As we often say when the investigation involves the healthcare industry, this is a serious and important matter.
First published by Author on August 12, 2019 in the following categories: Market Sharing Price Fixing Price Hikes Pricing and tagged with cma | competition law | investigations | market abuse | marktet sharing | Pharmaceuticals | price fixing | pricing
In the latest investigation into suspected anti-competitive agreements for pharmaceutical drugs, a statement of objections has been issued by the CMA (Competition and Markets Authority).
The statement was issued last month and relates to a number of pharmaceutical companies who stand accused of participating in anti-competitive behaviour. Whether it’s a case of formal agreements in place, or concerted practices, the issue surrounds the supply of 50mg and 100mg nitrofurantoin capsules in the UK.
This investigation by the CMA into the practices of pharmaceutical firms is one of many that have been ongoing for a number of years. They’re one of the most important areas the CMA needs to safeguard.
First published by Author on May 30, 2019 in the following categories: Cartels Industry Market Sharing Price Fixing Price Hikes Pricing and tagged with cartels | cma | competition law | market abuse | marktet sharing | Pharmaceuticals | price fixing | pricing
There has been a provisional finding in the pharmaceuticals competition investigation by the Competition and Markets Authority (CMA) who have been looking into companies for quite some time.
It has been alleged that anti-competitive agreements are in place between four firms in the sector, and the calculated costs to the NHS is terrifying. If the provisional finding is formalised, huge fines could be issued to the alleged offenders involved in the investigation.
The costs of anti-competitive arrangements in the pharmaceutical industry often fall on the NHS, and therefore on the taxpayer, which is why these kinds of investigations are incredibly important.
First published by Author on April 04, 2019 in the following categories: Bid-Rigging Cartels Market Sharing Price Fixing Price Hikes Pricing and tagged with cartels | cma | cover bidding | cover pricing | market abuse | marktet sharing | price fixing | pricing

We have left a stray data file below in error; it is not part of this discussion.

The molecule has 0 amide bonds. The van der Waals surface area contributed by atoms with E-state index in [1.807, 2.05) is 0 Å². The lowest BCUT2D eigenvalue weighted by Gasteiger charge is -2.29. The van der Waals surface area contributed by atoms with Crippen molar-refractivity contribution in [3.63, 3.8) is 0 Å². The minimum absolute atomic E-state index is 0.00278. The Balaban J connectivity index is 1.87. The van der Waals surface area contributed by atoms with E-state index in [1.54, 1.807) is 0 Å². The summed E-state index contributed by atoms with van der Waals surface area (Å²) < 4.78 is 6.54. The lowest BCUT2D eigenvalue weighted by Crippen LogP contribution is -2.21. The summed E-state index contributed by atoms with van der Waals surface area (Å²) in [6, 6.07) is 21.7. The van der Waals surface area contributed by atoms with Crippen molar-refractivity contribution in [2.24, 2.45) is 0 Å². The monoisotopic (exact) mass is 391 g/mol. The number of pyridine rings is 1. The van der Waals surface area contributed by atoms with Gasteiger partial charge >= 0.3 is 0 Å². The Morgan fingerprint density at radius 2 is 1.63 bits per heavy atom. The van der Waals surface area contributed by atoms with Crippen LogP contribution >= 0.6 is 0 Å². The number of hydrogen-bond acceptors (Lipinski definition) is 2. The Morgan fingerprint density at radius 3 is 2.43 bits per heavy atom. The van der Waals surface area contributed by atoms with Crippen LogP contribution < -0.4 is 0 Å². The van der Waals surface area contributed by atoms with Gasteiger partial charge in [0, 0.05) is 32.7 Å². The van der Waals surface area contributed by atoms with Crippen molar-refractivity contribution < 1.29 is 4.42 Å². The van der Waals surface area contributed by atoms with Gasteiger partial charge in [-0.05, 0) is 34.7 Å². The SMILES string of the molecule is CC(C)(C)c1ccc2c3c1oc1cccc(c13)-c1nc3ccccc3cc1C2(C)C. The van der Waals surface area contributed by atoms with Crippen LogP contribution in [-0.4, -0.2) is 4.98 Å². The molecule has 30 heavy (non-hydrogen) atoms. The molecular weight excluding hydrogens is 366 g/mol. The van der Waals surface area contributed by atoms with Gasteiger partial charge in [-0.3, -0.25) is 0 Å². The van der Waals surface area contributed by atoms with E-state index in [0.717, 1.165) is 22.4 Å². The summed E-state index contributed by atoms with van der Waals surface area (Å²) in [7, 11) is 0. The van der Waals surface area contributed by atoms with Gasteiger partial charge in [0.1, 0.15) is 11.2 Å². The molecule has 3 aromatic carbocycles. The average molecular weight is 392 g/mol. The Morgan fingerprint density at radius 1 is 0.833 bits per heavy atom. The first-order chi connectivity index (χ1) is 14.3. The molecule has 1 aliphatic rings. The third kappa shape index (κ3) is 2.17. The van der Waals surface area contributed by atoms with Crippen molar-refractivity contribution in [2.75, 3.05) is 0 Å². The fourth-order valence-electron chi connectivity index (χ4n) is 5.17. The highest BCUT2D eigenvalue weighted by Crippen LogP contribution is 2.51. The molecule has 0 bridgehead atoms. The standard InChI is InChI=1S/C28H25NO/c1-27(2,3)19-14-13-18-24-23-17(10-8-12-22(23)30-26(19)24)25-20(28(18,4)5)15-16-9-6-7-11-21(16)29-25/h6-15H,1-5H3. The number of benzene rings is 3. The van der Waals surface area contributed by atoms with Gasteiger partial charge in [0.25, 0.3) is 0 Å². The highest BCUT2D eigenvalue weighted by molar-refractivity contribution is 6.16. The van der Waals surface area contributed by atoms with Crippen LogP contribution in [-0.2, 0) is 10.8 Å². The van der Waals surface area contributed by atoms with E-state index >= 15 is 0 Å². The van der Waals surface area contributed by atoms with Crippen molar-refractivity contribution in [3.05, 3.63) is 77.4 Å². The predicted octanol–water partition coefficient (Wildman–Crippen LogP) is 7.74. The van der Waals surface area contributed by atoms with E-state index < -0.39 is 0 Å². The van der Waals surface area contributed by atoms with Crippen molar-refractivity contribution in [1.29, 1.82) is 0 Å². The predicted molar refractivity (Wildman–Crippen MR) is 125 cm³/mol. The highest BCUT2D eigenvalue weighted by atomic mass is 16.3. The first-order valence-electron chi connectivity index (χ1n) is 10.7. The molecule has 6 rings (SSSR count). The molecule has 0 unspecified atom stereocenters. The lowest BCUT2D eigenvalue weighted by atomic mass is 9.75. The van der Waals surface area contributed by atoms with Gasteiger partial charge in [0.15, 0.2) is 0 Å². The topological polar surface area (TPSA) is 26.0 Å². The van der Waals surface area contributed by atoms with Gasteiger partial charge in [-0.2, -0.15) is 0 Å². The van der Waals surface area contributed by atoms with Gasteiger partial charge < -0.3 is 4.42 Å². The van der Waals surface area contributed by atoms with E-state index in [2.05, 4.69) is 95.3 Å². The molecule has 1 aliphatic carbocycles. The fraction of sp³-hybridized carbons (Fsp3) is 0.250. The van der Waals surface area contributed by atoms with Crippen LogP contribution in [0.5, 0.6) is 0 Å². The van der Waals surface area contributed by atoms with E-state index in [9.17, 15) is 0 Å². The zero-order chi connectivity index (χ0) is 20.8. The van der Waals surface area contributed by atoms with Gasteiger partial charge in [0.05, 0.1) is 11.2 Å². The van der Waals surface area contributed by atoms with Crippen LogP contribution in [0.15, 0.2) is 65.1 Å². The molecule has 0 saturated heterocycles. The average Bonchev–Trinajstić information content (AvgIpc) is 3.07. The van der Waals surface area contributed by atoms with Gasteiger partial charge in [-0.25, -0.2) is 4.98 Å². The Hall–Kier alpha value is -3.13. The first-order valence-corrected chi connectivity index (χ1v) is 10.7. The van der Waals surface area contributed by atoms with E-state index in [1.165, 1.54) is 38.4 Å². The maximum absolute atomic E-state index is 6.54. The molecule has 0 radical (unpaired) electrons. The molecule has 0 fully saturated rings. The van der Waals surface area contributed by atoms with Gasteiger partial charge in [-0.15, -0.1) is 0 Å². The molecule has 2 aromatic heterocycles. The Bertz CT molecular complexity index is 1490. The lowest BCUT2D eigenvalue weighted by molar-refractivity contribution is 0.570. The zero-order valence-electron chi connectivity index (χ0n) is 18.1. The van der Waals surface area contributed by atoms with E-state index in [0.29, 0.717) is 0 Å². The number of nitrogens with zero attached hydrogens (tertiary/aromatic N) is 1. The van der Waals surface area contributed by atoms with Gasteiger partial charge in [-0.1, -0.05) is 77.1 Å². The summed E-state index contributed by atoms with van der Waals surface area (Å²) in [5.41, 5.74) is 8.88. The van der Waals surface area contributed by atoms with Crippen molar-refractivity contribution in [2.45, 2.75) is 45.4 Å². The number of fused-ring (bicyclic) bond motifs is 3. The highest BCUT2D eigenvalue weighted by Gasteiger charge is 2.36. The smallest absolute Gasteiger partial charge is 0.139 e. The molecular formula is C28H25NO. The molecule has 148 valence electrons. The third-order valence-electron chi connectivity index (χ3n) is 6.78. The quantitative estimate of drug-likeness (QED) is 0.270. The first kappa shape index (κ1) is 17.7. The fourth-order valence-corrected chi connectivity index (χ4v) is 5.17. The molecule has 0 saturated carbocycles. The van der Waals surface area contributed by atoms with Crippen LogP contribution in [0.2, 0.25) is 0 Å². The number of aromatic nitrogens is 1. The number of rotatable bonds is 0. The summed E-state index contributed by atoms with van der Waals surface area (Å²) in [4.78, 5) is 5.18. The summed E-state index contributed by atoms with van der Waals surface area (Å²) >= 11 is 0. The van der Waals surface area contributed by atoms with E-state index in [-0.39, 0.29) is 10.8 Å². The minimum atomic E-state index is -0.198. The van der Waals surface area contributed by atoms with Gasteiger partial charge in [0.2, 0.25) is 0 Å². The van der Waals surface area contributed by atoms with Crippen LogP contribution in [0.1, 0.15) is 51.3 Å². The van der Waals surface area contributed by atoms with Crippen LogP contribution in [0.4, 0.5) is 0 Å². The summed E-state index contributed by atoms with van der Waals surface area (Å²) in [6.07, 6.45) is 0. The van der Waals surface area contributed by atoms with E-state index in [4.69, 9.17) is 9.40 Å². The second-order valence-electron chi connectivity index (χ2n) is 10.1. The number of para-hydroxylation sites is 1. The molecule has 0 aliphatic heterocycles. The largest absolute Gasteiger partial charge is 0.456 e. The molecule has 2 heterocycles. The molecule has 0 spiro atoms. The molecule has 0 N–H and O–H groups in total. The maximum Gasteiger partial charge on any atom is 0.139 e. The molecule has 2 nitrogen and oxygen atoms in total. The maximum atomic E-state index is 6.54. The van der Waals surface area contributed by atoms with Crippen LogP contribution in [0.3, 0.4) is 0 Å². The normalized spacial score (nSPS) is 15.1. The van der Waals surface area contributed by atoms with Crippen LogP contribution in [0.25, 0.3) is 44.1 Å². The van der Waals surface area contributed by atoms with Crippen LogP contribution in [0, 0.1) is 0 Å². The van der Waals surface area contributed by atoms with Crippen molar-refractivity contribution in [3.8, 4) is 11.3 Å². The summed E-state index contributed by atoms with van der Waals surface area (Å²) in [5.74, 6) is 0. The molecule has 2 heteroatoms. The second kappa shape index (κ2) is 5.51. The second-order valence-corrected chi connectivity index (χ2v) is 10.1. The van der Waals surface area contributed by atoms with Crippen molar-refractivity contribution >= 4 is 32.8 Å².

A huge £7m in total fines has been issued after five companies have admitted to breaches in the office fit-out competition case.
The Competition and Markets Authority (CMA) has been investigating the design, construction and fit-out services market since 2017. In July 2018, they decided to continue their probes, and in March this year, fines have been issued and agreed.
The five companies that have admitted to breaches and will be fined are Coriolis, Fourfront, Loop, Oakley and ThirdWay.
First published by Author on March 28, 2019 in the following categories: Latest Market Sharing Price Fixing Price Hikes Pricing and tagged with cma | investigations | market abuse | marktet sharing | overpriced medication | Pharmaceuticals | price fixing | pricing
There’s been a provisional finding by the Competition and Markets Authority (CMA) in the important hydrocortisone competition case, with a Statement of Objections issued.
In the coming weeks, the CMA expect written and oral representations to be made following the Statement of Objections that’s been issued.
The provisional findings of the CMA are incredibly worrying. It all comes down whether the two companies at the heart of the investigation colluded in order to charge higher prices and make bigger profits; all at the expense of our NHS, and our hard-earned tax money.
First published by Author on February 28, 2019 in the following categories: Investigations Price Hikes Pricing and tagged with cma | competition law | investigations | market abuse | price fixing | pricing
A brief update has been issued in the hypothyroidism tablets competition case surrounding alleged overcharging of liothyronine medication.
The liothyronine tablets are used to treat people lacking in thyroid hormones, which can lead to tiredness, slow metabolism, depression and other ailments. The CMA (Competition and Markets Authority) spent a great deal of time in 2017 gathering evidence for the case. In November 2017, a statement of objections was formally issued.
Last month, an updated statement of objections was issued by the CMA in this incredibly important investigation.